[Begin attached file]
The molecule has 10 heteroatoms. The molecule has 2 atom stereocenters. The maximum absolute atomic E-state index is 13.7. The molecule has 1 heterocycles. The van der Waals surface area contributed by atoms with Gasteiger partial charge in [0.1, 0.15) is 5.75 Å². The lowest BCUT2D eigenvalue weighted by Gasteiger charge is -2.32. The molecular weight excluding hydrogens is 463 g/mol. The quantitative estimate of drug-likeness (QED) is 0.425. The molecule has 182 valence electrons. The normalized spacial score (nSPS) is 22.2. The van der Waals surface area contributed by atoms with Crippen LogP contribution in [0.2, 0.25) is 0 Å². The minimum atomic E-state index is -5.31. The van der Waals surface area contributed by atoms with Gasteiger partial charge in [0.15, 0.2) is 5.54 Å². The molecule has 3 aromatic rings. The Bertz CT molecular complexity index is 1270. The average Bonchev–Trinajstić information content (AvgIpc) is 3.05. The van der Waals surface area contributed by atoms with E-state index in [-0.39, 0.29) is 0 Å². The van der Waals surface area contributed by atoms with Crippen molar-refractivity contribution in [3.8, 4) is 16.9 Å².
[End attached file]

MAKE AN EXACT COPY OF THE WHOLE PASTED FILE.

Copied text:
The molecule has 10 heteroatoms. The molecule has 2 atom stereocenters. The maximum absolute atomic E-state index is 13.7. The molecule has 1 heterocycles. The van der Waals surface area contributed by atoms with Gasteiger partial charge in [0.1, 0.15) is 5.75 Å². The lowest BCUT2D eigenvalue weighted by Gasteiger charge is -2.32. The molecular weight excluding hydrogens is 463 g/mol. The quantitative estimate of drug-likeness (QED) is 0.425. The molecule has 182 valence electrons. The normalized spacial score (nSPS) is 22.2. The van der Waals surface area contributed by atoms with Crippen LogP contribution in [0.2, 0.25) is 0 Å². The minimum atomic E-state index is -5.31. The van der Waals surface area contributed by atoms with Gasteiger partial charge in [0.15, 0.2) is 5.54 Å². The molecule has 3 aromatic rings. The Bertz CT molecular complexity index is 1270. The average Bonchev–Trinajstić information content (AvgIpc) is 3.05. The van der Waals surface area contributed by atoms with E-state index in [-0.39, 0.29) is 0 Å². The van der Waals surface area contributed by atoms with Crippen molar-refractivity contribution in [3.8, 4) is 16.9 Å².